Ioannis Politis - Portfolio

Ioannis Politis


PhD student in University of Glasgow

Car warnings

Between October 2012 and May 2016 I was a PhD student in University of Glasgow, funded by Freescale Semiconductor (now NXP), exploring the use of multimodal displays for car drivers. My PhD supervisors were Stephen Brewster and Frank Pollick. Working in Glasgow Multimodal Interaction group , I looked for new ways to create audio, visual and tactile alerts about all kinds of events that could occur while driving. You can find a summary of each of my experiments below. You can also have a look at my publications for a more detailed description.

Using multimodal warnings in driving

Experimental setup of first set of experiments

In my first two experiments I investigated how combining audio, visual and tactile warnings of varying urgency can alert drivers. I used all unimodal, bimodal and trimodal combinations of simple cues with repeated pulses and designed different urgency levels that would reflect important or less important events on the road. I looked both into what drivers thought of the warnings, as well as how well they could identify them. The results showed that people clearly identified the urgency of the cues and were quicker and more accurate when responding to cues with more modalities. They also rated more urgent cues and cues using more modalities as more annoying. For more details you can look at this paper published in Automotive UI 2013.

The effect of situational urgency

Experimental setup of experiment on situational urgency

In this study I used the cues of the previous set of experiments and looked into how they would perform in the presence or absence of a critical event on the road. The warnings were delivered along with a car braking event on a driving simuHelvetica, sans-serifr or without this event happening. I found that drivers had quicker responses in the presence of the critical event, showing how situational urgency, what is actually going on in the road, can influence responses. I also observed a visual overload during the critical event, since participants were not as good in responding to visual warnings in that situation. This experiment was published as a paper in CHI 2014.

Designing the Speech Tactons

The wave forms of an audio message and the Speech Tactons

What if we could feel speech while driving? This question inspired me to design a set of vibrational messages, the Speech Tactons, based on rhythmic features of speech. I evaluated a set of these warnings relating to different road situations and found that when the Speech Tactons were combined with speech they improved ratings of drivers in terms of alerting effectiveness. This work received the Best Paper Award in Automotive UI 2014.

Comparing abstract and language-based warnings

Experimental setup of experiment comparing abstract and language-based warnings

The next logical step was to compare the Speech Tactons with simpler abstract warnings while driving. I looked at how they would perform both in an identification (low criticality) as well as a reaction (high criticality) task. I observed similar performance of the cues in the critical task and better performance of abstract cues in the low criticality task. To be fair though, the abstract cues were shorter, so people were expected to be quicker to identify them. Finding out that both types of cues can work equally well in critical situations was great, since they can be used interchangeably. This paper was presented in CHI 2015, the first CHI conference in Asia!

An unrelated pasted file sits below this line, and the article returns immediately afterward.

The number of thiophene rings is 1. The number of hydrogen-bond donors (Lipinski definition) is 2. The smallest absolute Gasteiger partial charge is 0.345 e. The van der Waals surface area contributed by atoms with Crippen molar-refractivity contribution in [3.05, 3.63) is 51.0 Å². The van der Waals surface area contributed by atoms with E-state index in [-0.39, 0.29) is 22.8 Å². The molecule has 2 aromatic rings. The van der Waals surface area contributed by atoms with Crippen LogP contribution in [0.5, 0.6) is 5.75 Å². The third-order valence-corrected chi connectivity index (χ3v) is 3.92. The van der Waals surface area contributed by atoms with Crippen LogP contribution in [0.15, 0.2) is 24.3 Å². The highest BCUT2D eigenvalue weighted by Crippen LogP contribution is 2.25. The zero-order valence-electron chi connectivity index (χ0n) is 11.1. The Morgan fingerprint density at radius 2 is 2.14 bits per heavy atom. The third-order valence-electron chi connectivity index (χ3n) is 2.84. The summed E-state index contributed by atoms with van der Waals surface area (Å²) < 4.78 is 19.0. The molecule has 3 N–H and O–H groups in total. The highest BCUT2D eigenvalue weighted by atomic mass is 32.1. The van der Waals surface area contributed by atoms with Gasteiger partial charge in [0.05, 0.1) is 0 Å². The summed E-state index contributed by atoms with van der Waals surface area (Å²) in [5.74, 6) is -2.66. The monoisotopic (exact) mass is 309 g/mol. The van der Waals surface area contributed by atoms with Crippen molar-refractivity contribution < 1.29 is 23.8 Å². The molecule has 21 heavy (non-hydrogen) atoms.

Designing warnings for autonomous car handovers of control

Experimental setup of experiment investigating warnings for autonomous car handovers of control

My latest experiment looked into how we can effectively inform drivers of an autonomous vehicle that they can stop driving or come back to it. This has not been explored so far and I find it a very interesting topic. First of all, which situations can lead to the driver stopping driving or coming back to it? I thought of a few and designed messages that address these situations. I then looked into what people thought of these messages and also how these messages would work when drivers were playing a game and needed to return to the wheel of a driverless car. I found that people identified the urgency of all the messages and rated them as effective. Visual messages on a Head-up Display performed poorly, since people were looking at the tablet game and not on the road when not driving! This paper was presented in Automotive UI 2015.

Along with conference presentations, I gave several invited talks for my PhD:

○    AutomotiveUI Doctoral Colloquium, ACM (2014)

○    SICSA HCI All Hands Meeting, University of Dundee (2014)

○    Pint of Science, Landsdowne Glasgow (2014)

○    CHI 2014 Doctoral Consortium, ACM (2014)

○    Crossmodal Multisensory Day, University of Glasgow (2014)

○    Freescale Future Fridays, Freescale Semiconductor Inc (2014)

○    Automotive Electronic Systems Innovation Network (AESIN), University of Warwick (2013)

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